Brain Injuries Raise Long-Term Risk of Stroke

By Robert Preidt
HealthDay reporter

WEDNESDAY April 21, 2021 (HealthDay News) – People who suffer from head trauma (TBI) are at significantly higher risk of stroke for years, according to British researchers.

Previous studies have linked brain damage to a long-term risk of neurological diseases, including dementia, Parkinson’s disease and epilepsy, and it has been suggested that this is also an independent risk factor. stroke.

This new review of 18 studies from four countries found that patients with these injuries have an 86% higher risk of stroke than people who haven’t had TBI.

While patients’ additional risk may be greatest in the first four months after their head injury, it remains significant for up to five years, according to the authors of the new review.

“TBI patients should be made aware of the increased risk of stroke risk and with stroke risk at its highest in the first four months after injury, this is a period of critical time to educate patients and their caregivers about the risk and symptoms of stroke, ”said lead author Grace Turner, Fellow of the Institute of Applied Research, University of Birmingham.


She and her colleagues have found that TBI is a risk factor for stroke regardless of the severity or type of injury.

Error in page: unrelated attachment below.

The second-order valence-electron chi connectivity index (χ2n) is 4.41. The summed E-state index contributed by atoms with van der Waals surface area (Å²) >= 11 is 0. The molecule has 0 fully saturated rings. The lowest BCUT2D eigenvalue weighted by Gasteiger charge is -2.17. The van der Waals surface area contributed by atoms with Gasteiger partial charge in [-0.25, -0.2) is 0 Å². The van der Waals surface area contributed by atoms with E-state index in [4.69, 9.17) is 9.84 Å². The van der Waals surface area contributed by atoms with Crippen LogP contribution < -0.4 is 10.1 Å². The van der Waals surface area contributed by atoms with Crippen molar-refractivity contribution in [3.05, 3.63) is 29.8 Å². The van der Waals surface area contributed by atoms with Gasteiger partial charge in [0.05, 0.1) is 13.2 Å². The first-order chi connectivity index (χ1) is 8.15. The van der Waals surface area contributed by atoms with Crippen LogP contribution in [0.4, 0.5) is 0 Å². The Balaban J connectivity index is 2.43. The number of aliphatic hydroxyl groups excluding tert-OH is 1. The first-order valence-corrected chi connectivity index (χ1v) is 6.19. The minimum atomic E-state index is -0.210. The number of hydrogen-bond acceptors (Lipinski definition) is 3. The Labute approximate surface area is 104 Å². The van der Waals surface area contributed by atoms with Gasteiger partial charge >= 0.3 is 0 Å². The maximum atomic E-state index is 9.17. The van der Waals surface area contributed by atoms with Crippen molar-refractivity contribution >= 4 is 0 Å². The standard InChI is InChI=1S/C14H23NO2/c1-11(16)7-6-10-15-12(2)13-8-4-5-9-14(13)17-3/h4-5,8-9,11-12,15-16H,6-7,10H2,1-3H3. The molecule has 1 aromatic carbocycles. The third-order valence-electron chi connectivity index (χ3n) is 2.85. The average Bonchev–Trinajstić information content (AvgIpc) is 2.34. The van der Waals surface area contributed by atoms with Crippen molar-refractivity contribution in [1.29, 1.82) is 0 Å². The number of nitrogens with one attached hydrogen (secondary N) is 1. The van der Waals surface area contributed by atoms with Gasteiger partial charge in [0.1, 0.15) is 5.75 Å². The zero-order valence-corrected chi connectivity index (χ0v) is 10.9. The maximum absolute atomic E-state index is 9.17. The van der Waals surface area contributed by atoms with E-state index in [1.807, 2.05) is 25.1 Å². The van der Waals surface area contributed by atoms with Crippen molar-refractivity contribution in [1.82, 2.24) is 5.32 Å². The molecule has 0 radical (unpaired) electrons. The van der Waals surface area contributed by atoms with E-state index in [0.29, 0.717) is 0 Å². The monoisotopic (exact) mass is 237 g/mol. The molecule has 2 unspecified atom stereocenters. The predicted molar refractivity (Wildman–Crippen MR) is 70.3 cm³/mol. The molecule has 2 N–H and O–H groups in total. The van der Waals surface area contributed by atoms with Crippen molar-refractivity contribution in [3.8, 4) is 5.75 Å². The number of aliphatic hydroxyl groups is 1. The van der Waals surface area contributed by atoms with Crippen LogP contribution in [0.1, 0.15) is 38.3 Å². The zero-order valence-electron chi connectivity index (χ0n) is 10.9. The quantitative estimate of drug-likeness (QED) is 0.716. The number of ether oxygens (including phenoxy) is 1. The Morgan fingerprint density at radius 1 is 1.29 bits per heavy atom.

They said it was important because 70% to 90% of those hits to the head are light. The finding suggests that TBI should be considered a chronic disease even when it is mild and patients are recovering well, they added.

The use of certain blood thinners, such as vitamin K antagonists (VKA) and statins, may help reduce the risk of stroke in TBI patients, while certain classes of antidepressants are associated with an increased risk of stroke. ‘Stroke after injury, results show. The study was recently published in the International Stroke Journal.

“Our review found evidence suggesting an association between reduced risk of stroke post-TBI and stroke prevention drugs VKA and statins, but, as previous studies have shown, stroke prevention drugs are often arrested when an individual has a TBI, “Turner said in an academic press release.

More research is needed to assess the effectiveness of stroke prevention drugs after brain injury to guide treatment.


Turner said clinicians should use the initial four-month period after TBI to take steps to reduce patients’ excessive risk of stroke.

More than 60 million people worldwide suffer from head trauma each year, while stroke is the second leading cause of death and the third leading cause of disability worldwide, according to the research team.

More information

The American Academy of Family Physicians has more on TBI.

SOURCE: University of Birmingham, press release, April 19, 2021

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